# When is the matrix of eigenvectors of a complex symmetric matrix orthogonal?

Given a complex symmetric matrix $A=A^\top$ with a matrix of eigenvectors $C$ (which have distinct non zero eigenvalues) it can be shown that $C^\top C=I$ and that $C^\top A C=D$ where $D$ is a diagonal matrix of the eigenvalues.

I want to know how to show that further to the above $C^\top C= C C^\top =I$. And if this is not always true when it will be true.

• why don't you orthonormalize the eigen vectors?? – tattwamasi amrutam May 3 '15 at 11:36
• I really doubt, that your statement ist true, because finding such a Matrix $C$ such that $C^T C=I$ is equivalent to being normal. But every normal matrix is diagonalizable but complex symmetric matrices aren't diagonalizable in general – Dominic Michaelis May 3 '15 at 11:43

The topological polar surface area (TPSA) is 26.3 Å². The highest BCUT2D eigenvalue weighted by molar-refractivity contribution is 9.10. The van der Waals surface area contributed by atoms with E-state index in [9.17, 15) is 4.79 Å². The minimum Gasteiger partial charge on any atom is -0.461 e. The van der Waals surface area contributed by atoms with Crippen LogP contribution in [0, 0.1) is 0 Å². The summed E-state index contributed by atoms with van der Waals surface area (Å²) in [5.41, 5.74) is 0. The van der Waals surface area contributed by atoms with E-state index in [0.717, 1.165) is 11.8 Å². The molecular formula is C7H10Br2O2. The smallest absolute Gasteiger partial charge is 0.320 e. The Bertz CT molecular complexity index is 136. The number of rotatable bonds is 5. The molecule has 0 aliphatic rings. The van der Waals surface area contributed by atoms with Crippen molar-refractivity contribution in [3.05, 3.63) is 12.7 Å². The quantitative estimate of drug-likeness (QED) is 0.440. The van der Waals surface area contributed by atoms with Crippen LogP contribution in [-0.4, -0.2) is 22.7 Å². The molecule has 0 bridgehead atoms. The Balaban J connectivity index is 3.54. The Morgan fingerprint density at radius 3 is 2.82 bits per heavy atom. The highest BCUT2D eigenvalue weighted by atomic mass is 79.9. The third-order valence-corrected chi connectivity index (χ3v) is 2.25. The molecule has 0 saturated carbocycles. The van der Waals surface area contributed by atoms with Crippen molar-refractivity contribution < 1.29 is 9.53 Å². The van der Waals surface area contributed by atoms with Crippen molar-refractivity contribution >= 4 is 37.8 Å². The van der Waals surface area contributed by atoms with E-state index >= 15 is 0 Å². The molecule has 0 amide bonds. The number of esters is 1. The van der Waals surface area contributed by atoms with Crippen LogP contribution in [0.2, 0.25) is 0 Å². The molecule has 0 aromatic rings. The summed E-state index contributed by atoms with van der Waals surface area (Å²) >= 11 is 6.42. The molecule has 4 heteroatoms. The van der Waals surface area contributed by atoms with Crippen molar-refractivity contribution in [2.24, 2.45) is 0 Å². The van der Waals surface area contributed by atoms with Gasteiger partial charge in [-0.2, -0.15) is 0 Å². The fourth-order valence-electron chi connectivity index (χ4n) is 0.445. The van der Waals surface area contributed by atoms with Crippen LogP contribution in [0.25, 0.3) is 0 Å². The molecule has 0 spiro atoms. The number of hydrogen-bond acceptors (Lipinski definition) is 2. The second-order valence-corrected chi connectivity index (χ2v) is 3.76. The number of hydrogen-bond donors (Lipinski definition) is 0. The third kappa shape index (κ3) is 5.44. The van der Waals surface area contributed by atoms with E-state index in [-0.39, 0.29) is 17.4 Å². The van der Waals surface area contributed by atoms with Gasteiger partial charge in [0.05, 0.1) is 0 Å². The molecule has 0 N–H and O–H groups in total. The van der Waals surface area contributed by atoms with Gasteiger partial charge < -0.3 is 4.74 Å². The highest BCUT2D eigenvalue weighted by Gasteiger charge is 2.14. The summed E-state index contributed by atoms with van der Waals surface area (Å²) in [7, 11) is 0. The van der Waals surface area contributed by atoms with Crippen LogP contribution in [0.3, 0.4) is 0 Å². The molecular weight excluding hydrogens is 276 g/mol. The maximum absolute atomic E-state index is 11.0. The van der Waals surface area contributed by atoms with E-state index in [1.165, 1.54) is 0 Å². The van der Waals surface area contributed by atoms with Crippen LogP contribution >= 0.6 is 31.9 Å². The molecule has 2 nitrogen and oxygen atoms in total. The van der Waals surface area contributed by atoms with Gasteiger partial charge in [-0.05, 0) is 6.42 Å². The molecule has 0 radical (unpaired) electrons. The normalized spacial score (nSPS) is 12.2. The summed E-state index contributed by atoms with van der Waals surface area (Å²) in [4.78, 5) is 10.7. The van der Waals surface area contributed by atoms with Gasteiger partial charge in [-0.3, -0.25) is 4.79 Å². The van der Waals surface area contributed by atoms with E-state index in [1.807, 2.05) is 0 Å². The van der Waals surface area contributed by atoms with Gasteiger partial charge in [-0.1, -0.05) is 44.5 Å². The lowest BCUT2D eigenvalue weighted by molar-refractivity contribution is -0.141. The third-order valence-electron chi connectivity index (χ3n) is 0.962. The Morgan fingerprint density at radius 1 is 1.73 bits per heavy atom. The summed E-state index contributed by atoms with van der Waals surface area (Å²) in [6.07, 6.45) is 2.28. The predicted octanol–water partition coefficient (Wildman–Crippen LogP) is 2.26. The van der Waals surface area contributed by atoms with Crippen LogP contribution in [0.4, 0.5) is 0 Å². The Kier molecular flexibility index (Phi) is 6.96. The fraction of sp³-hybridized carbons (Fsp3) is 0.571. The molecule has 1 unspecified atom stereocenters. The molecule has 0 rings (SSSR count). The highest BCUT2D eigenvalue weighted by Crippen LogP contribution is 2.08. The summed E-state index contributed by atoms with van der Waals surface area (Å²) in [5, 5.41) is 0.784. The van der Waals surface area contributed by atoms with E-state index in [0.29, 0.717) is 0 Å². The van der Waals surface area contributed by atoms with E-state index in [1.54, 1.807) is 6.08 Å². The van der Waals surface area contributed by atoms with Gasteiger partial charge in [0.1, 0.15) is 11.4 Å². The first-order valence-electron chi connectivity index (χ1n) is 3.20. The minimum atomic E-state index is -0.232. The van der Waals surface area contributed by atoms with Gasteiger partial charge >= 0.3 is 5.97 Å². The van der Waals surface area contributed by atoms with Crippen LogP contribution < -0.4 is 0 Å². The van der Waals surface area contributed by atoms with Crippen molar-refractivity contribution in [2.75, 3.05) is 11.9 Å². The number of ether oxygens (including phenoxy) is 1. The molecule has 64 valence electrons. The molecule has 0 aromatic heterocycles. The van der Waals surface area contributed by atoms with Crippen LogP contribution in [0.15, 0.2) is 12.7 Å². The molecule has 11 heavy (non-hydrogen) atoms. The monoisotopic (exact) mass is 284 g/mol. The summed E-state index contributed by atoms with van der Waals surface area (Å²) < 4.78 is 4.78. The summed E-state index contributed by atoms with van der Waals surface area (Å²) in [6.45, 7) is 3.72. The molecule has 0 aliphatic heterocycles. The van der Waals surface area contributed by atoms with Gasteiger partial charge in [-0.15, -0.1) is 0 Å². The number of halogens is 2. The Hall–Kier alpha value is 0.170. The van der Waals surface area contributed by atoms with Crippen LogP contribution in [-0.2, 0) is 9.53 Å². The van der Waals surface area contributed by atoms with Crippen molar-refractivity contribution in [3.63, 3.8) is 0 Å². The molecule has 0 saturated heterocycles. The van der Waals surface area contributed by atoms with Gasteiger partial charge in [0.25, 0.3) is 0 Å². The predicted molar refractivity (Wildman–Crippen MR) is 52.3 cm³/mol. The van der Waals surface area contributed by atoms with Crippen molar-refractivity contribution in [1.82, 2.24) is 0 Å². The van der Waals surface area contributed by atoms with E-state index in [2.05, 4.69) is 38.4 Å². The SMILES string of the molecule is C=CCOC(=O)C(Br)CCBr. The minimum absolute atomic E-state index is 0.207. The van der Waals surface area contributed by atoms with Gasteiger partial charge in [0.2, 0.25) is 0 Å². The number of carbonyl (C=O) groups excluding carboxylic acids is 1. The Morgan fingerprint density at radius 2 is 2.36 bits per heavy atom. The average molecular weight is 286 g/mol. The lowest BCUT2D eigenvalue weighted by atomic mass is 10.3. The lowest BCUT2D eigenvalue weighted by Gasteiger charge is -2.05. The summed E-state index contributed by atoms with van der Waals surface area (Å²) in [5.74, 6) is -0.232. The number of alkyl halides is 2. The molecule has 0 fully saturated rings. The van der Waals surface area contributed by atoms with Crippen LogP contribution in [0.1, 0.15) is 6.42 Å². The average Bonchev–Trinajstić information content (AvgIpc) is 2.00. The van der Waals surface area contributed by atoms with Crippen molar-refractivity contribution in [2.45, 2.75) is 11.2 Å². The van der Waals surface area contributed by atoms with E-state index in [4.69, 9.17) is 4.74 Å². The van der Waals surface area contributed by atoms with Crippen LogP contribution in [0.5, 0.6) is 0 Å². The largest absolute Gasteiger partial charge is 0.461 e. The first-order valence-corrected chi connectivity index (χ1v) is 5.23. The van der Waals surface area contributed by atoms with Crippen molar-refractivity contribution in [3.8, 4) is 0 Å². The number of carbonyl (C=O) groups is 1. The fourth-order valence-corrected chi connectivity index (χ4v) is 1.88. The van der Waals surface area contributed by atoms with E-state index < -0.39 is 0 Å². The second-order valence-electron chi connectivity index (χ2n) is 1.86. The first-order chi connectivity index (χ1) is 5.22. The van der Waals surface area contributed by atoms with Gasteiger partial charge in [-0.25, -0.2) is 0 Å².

• I think that if $C$ and $A$ have inverses then the above must be true since: $D^2=C^\top A^2 C= C^\top A C C^\top A C$ – Joe May 3 '15 at 11:53
• this is true as soon as the eigenvalues are simple. – mookid May 3 '15 at 12:02
• Thanks mookid, do you have a proof or reference? – Joe May 3 '15 at 12:03

Based on the condition that $C^\top C=I$ it follows that since $C$ is a square matrix $C C^\top=I$ see:
If $AB = I$ then $BA = I$